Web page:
Godin 5th Avenue CW Kingpin review

It started as a non-cutaway archtop, now the 5th Avenue comes with dual pickups and cutaway

  • £949
  • $1195
The build quality impressed us, but a better out of the box set-up would be nice.

MusicRadar Verdict

Despite some build concerns, it's the broad range of sounds that win through here.


  • +

    Old-style vibe. Versatile sounds. Build.


  • -

    Set-up. Small frets. Neck angle

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Launched back in 2008, few pundits would have given an acoustic archtop much of a lifespan. But the very retro 5th Avenue has become quite a success for a brand more associated with modernist, often hi-tech designs.

This fully powered, cutaway 5th Avenue CW Kingpin - like each of the 5th Avenue trio - comes with a neat, light Tric case that accounts for £89 of your outlay.

"Sound-wise it's hard to fault - dialling up a wide selection of jazz, blues, classic pop, rockabilly and more contemporary lo-fi crunch with aplomb."

Made from Neopolen P expanded Polyproylene, it offers the protection of a hard case and is only slightly heavier than a deluxe gigbag. But its high-tech design is certainly at odds with the 5th Avenue lurking inside.

Essentially a 406mm (16- inch) wide archtop with a 76mm (three-inch) rim depth, it's very slightly smaller than the Gibson ES-125 on which it's clearly styled. The rounded cutaway is less Gibson and more acoustic-like, while the body is made from laminated wild cherry, tidily cream-bound back and front.

The silver leaf maple neck glues into the body at the 14th fret, the remaining neck portion sits (just) over the top of the body. Through the clean f-holes you can see old-style kerfed linings - it's a very clean job.

The neck sits quite high over the body, however, even for an archtop of this style, and this means that the strings sit some 25-28mm off the front. The dual dog-ear P-90s are mounted on substantial spacers and the two-piece archtop-style bridge (made by Graph Tech from black Tusq) is adjusted some 6mm off its foot.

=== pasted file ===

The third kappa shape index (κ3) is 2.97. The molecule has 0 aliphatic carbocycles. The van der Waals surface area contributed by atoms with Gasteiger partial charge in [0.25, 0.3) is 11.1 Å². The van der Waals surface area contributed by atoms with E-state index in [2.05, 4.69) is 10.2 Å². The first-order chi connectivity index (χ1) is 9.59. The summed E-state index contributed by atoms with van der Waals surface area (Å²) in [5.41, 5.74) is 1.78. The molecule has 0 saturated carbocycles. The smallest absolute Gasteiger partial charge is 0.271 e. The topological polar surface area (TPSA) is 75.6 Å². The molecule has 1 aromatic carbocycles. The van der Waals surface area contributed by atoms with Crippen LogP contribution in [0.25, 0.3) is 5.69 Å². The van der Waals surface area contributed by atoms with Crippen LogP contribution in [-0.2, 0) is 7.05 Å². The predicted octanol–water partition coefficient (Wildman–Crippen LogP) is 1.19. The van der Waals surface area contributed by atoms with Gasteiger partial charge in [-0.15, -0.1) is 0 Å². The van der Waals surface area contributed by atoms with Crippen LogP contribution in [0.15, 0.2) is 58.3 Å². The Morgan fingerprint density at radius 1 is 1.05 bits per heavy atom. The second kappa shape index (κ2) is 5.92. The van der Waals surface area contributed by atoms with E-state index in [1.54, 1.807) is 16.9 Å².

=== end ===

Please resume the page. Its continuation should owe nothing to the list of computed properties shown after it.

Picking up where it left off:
This raised feel does take a little adjustment playing-wise - other 5th Avenues we've checked have a flatter neck angle, and therefore lower bridge height, which indicates some production variances. It's not helped by small gauge 'acoustic' fret wire that's a little sharp edged, a sloppy set-up and an absence of dot markers past the 12th fret.

However, the full but well-shaped neck is nice enough with a subtle flame to the brown-stained maple and a slight in-turn to the fingerboard edge. But overall - especially in this satin cognac burst, a 'custom polished finish' that Godin states "creates a gorgeous satin sheen reminiscent of the French polish of the 19th century" - it certainly has old-school charm by the bucket-load.

The Godin pickups, aside from the small logo, look pretty vintage-accurate, as do the silver-topped control knobs for the master volume and tone. The pickup selector is shoulder-mounted, but the standard output jack is mounted through the side.

If that outer nut works lose (it will) the whole socket can drop inside the guitar and you'll have 'fun' - especially backstage before you're about to go on - getting it out!


Acoustically, the laminate archtop sound can be an acquired taste and the 5th Avenue doesn't broaden that appeal with its slightly 'tinny' mid-range honk that lacks the depth of our comparison guitar, a fifties Hofner Congress, which still has that mid-range, but with more looseness and a far wider dynamic range. The Godin sounds tighter.

Plugged in it proves to be a very characterful and versatile guitar. Both the volume and tone, when reduced, round out the sound for a smoother-nosed attack - the P-90s aren't that powerful so cleaner jazz and blues tones are easily achieved; it works with crunchier gain too but, of course, volume is limited by its hollow body and easily coaxed feedback.

A little more care in the set-up - and some bigger frets - would elevate it considerably.

Easily the coolest-looking design in the Godin cannon, this fully loaded 5th Avenue is quite a guitar. Okay, that over-high neck position does take some getting used too, and a better out of the box set-up (and heavier frets) would enhance the experience, but sound-wise it's hard to fault - dialling up a wide selection of jazz, blues, classic pop, rockabilly and more contemporary lo-fi crunch with ease.

It's also nice to have a thin old-style finish, not an over-done high gloss - it certainly suits the vintage illusion: here's a guitar that should definitely be on anyone's must-try list.

Dave Burrluck

Dave Burrluck is one of the world’s most experienced guitar journalists, who started writing back in the '80s for International Musician and Recording World, co-founded The Guitar Magazine and has been the Gear Reviews Editor of Guitarist magazine for the past two decades. Along the way, Dave has been the sole author of The PRS Guitar Book and The Player's Guide to Guitar Maintenance as well as contributing to numerous other books on the electric guitar. Dave is an active gigging and recording musician and still finds time to make, repair and mod guitars, not least for Guitarist’s The Mod Squad.